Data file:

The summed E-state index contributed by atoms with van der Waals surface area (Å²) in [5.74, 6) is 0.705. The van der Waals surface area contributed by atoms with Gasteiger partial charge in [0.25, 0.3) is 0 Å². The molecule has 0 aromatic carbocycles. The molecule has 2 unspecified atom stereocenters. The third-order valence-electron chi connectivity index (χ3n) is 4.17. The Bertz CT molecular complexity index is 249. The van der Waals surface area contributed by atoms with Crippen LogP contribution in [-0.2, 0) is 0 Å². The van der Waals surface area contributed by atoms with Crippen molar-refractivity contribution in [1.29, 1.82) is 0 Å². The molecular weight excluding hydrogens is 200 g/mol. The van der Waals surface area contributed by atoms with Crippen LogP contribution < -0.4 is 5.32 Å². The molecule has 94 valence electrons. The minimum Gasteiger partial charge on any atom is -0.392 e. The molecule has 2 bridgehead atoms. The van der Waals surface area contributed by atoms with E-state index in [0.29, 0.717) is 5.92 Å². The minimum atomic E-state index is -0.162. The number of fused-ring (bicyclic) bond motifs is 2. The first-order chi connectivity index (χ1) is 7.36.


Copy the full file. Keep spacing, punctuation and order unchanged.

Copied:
The summed E-state index contributed by atoms with van der Waals surface area (Å²) in [5.74, 6) is 0.705. The van der Waals surface area contributed by atoms with Gasteiger partial charge in [0.25, 0.3) is 0 Å². The molecule has 0 aromatic carbocycles. The molecule has 2 unspecified atom stereocenters. The third-order valence-electron chi connectivity index (χ3n) is 4.17. The Bertz CT molecular complexity index is 249. The van der Waals surface area contributed by atoms with Crippen LogP contribution in [-0.2, 0) is 0 Å². The van der Waals surface area contributed by atoms with Crippen molar-refractivity contribution in [1.29, 1.82) is 0 Å². The molecular weight excluding hydrogens is 200 g/mol. The van der Waals surface area contributed by atoms with Crippen LogP contribution < -0.4 is 5.32 Å². The molecule has 94 valence electrons. The minimum Gasteiger partial charge on any atom is -0.392 e. The molecule has 2 bridgehead atoms. The van der Waals surface area contributed by atoms with E-state index in [0.29, 0.717) is 5.92 Å². The minimum atomic E-state index is -0.162. The number of fused-ring (bicyclic) bond motifs is 2. The first-order chi connectivity index (χ1) is 7.36.